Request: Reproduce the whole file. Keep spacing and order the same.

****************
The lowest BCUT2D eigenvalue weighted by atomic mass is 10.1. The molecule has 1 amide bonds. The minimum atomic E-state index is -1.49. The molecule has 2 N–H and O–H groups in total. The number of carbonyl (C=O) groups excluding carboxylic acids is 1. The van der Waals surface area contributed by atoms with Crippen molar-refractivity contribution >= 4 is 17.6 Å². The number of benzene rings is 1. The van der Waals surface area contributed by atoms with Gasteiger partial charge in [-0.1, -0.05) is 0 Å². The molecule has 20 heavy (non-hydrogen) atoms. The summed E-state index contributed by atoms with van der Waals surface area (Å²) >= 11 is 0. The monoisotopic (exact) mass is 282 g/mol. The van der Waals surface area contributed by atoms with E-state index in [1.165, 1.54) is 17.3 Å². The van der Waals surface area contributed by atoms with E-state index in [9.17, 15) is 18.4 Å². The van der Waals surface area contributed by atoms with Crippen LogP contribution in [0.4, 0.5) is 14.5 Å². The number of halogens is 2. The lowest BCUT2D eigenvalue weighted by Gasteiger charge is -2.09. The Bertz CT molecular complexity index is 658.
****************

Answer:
The lowest BCUT2D eigenvalue weighted by atomic mass is 10.1. The molecule has 1 amide bonds. The minimum atomic E-state index is -1.49. The molecule has 2 N–H and O–H groups in total. The number of carbonyl (C=O) groups excluding carboxylic acids is 1. The van der Waals surface area contributed by atoms with Crippen molar-refractivity contribution >= 4 is 17.6 Å². The number of benzene rings is 1. The van der Waals surface area contributed by atoms with Gasteiger partial charge in [-0.1, -0.05) is 0 Å². The molecule has 20 heavy (non-hydrogen) atoms. The summed E-state index contributed by atoms with van der Waals surface area (Å²) >= 11 is 0. The monoisotopic (exact) mass is 282 g/mol. The van der Waals surface area contributed by atoms with E-state index in [1.165, 1.54) is 17.3 Å². The van der Waals surface area contributed by atoms with E-state index in [9.17, 15) is 18.4 Å². The van der Waals surface area contributed by atoms with Crippen LogP contribution in [0.4, 0.5) is 14.5 Å². The number of halogens is 2. The lowest BCUT2D eigenvalue weighted by Gasteiger charge is -2.09. The Bertz CT molecular complexity index is 658.